Microsoft Office has, in many ways, become synonymous with productivity, and for good reason. But is Microsoft 365 worth subscribing to?
For the longest time, you could simply buy Office outright and just run with it for as long as you wanted. That was until Microsoft 365 (formerly Office 365) offered an alternative subscription-based model that delivered the entire suite for a monthly or annual fee. That means you get Word, Excel, Outlook, PowerPoint and OneNote off the top. You also get access to OneDrive and Skype. Windows users get two extra apps: Publisher and Access.
To keep this review focused, I’m only looking at the Home version of the suite, as Microsoft treats the Business one separately.
Before I carry on, it’s important to note that you still can get a standalone version of Office — but there’s a big catch (surprise, surprise). Office Home and Business 2019 is a one-time cost of $319 and gives you a licence to use the software on one PC or Mac. You get Word, Excel, Outlook and PowerPoint — but not OneNote or any of the other apps the subscription service includes.
This package is also meant for offline use. You do need Internet access to initially install it, but beyond that, you won’t get any access to Microsoft’s cloud-based services and features associated with the 365 suite.
There is a cheaper option in the Office Home and Student 2019 package at $169, except it removes Outlook from the app suite. It also limits Microsoft support to just 60 days. You don’t have to show proof of being an enrolled student to purchase it, either.
With either of these one-time purchases, you also get bug fixes and security updates, but not new full versions of each app.
Aside from desktop access on Windows and MacOS, you can use MIcrosoft 365 on a Chromebook. There are also apps available for iOS, iPadOS and Android.
The purpose for all this is largely holistic, as it lets Microsoft cover more ground to sell the idea of subscribing. Microsoft 365 has a big cloud-based component, meaning you could theoretically save documents to cloud storage on the company’s OneDrive storage service, and then access them from any of the aforementioned platforms.
Since it works with a login and password, the licensing system is designed to be holistic. For example, you can work on an Excel spreadsheet, upload it to the cloud, and then continue working on it on a phone or tablet during a commute.
It’s free to start an account, and the first month is a free trial. Once that’s over, though, you either have to start paying or lose access to the existing apps. Technically, you can still read documents in those apps, only you can’t edit them or create any new ones.
So, there are two Microsoft 365 package options, with two different ways to pay for them. First, there’s the Family plan that costs $109/year or $11/month. It gives up to six people access to the full suite, with each getting 1TB of cloud storage on OneDrive.
The other option is to go with the Personal plan that is good for one user. It costs $79/year or $8/month, and offers the same level of access. You just get 1TB of cloud storage on OneDrive.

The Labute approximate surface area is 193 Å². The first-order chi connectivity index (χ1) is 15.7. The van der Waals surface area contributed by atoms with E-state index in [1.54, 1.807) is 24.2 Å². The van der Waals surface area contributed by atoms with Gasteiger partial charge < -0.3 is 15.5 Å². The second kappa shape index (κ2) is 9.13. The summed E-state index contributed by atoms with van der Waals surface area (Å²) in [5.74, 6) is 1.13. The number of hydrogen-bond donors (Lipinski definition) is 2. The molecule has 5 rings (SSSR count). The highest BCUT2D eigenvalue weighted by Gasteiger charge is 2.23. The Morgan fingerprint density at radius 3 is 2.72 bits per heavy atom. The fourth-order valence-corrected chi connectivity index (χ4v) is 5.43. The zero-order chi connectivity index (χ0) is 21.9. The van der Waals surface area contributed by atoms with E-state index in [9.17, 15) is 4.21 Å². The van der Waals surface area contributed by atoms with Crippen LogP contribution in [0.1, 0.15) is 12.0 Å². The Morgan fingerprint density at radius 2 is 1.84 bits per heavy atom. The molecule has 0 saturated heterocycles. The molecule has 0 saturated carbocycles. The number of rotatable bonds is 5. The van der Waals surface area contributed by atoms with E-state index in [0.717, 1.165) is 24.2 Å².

There are a host of features and support perks Microsoft throws in, though I’m not sure all of them will be relevant to every user. One that’s kind of useful is full access to Skype, including 60 minutes of calling minutes to mobile and landline numbers. You can also add extra security to files in OneDrive by using two-factor authentication and ward off any potential interlopers.
Naturally, as a subscriber, you get all app updates as they come out, so everything stays current. And technical support doesn’t expire, so you can call for help anytime without incurring a fee.
Bear in mind that you are limited to five devices per user on the Family plan, but they can be a mixture of whatever Microsoft 365 can run on. On Personal, it would be one of each, though I’ve managed to skirt that a bit myself by using it on both a Mac and Chromebook at the same time.
A lot of this comes down to which apps you use and what kind of value you apply to them. If you just need one of the apps, it’s a hefty price to pay to keep the proverbial door open. Especially since Microsoft 365 faces stiff competition from Google Docs, which you can use for free. That’s why you can use the Office apps online on a browser in much the same way.
That browser-based experience is more collaborative now than it used to be. If you save a document in OneDrive, you can invite others to see and edit it in real-time. There are also shortcuts to open the document in one of the desktop apps, edit it there, and then put it back for collaborative editing right after.
You can also do this with Dropbox with the mobile apps. I haven’t had the chance to try it (my Dropbox is routinely maxed out) but it is an online collaboration option.
The advantage of desktop apps is that they’re faster and more feature-rich. Not everything is available in the browser versions, as the focus is more on convenience and expediency, much like it is in the mobile apps, too. Those are even more barebones, though it makes sense because it’s hard to do much editing on those, save for the tablet apps, which should offer more.
It’s hard to beat this suite. There are a number of reasons why it’s been at the top of its class for so many years, but that hasn’t stopped the subscription model from being controversial. Paying for it monthly or annually is a hard pill to swallow for users who were accustomed to a one-time fee. That option remains, except Microsoft has purposely limited it to push its 365 service instead.
It may not be so bad if you can write off part of it as a business expense, especially when self-employed. Or if you can justify it with how much of the suite you actually use. It would’ve been nice to see Microsoft offer more app-specific subscriptions, like $3/month for Word, for example, but this is a package deal, and that’s the way it’s going to stay.